Rachel Marsden

What happens when a brutal regime gets replaced by an alternative and largely unknown entity? Exhibit A: Libya.

Shortly after Muammar Gaddafi bumped his head on a bullet, the "rebels" took over and promptly declared Sharia law. It's a start -- I guess. Though a start of what, no one's really quite sure. This week, a new set of Libyan "rebels" has emerged to replace the old ones, seizing control of Tripoli airport and diverting flights. It's just like the game Whack-a-Mole: Knock one down, and five more pop up.

They may sort themselves out and gradually get the hang of democracy, or they may just remain a set of tribal factions fighting for supremacy from now until eternity. Whenever Western intervention is involved in regime change, as was the case with NATO in Libya, there ought to be a certain moral responsibility to stick around until the country has stabilized -- ideally around economic development, natural resource extraction and trade.

Going in without a game plan for stabilization or, worse, as in the case of Afghanistan, allowing the ongoing source of destabilization and corruption to fester and thrive -- as with the opium fields and drug trade -- and then declaring the place a lost cause, arguably makes the exercise pointless. If it was a lost cause going in, and you weren't going to change that, then why bother? Just to temporarily replace a dictator with a bunch of fighting wannabe-dictators? And there had better be a substantial economic return for any of it to have been worthwhile -- none of which is owed to you when you hit 'n' split.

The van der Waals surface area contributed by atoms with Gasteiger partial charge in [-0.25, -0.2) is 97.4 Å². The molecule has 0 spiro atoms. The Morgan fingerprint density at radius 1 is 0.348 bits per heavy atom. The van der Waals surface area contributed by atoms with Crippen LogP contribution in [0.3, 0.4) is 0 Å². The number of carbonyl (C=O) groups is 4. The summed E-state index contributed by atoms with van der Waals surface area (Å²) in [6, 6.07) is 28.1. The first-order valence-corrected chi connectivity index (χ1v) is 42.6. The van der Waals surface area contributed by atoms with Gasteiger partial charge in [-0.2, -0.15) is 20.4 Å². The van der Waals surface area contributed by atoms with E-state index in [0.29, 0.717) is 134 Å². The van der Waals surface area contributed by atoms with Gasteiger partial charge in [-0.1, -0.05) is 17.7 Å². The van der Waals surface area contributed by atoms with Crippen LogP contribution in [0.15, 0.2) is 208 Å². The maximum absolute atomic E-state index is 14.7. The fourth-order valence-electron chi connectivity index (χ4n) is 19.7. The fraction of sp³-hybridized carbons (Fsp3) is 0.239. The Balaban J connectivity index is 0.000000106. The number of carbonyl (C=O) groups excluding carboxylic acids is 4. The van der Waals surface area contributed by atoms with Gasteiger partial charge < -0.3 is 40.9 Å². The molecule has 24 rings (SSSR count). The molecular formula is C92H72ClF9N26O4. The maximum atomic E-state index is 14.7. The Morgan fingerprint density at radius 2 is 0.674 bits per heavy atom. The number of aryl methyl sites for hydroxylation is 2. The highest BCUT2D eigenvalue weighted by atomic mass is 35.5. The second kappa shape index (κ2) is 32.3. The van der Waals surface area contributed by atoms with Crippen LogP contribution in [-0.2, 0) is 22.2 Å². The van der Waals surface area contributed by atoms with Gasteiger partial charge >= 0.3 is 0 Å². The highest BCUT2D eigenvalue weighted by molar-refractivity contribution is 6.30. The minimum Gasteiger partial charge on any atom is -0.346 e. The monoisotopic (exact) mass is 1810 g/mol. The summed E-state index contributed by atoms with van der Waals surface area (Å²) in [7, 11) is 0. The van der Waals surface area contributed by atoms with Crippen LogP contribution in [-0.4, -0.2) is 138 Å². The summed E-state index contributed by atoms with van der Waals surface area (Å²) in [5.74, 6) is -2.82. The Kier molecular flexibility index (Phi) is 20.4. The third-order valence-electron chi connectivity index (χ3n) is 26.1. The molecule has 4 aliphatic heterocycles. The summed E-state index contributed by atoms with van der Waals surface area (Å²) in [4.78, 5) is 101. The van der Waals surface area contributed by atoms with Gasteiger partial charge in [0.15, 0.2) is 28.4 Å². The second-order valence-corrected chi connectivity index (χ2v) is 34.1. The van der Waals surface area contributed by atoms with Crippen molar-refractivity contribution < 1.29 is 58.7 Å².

Which brings us to the newest global whipping boy, Bashar al-Assad of Syria, currently reading the part of Muammar Gaddafi in Act One of the same play we saw last year. This week, Syrian rebels fighting against Assad's forces are now calling for the protective cover of a United Nations "no-fly zone" -- which is exactly what happened in Libya right before mission creep, whereby air protection rapidly disintegrated into a ground conflict. It's unlikely Russia and China are likely to fall for that one twice, especially after being hesitant the first time.

Wondering when America is going to intervene militarily in Syria? Psst ... this IS the military intervention. That's why there's been fighting for the past 15 months. It's not like a dictator's iron fist suddenly got wobbly with carpal tunnel syndrome without some kind of external impetus.

Rachel Marsden

Rachel Marsden is a columnist with Human Events Magazine, and Editor-In-Chief of GrandCentralPolitical News Syndicate.
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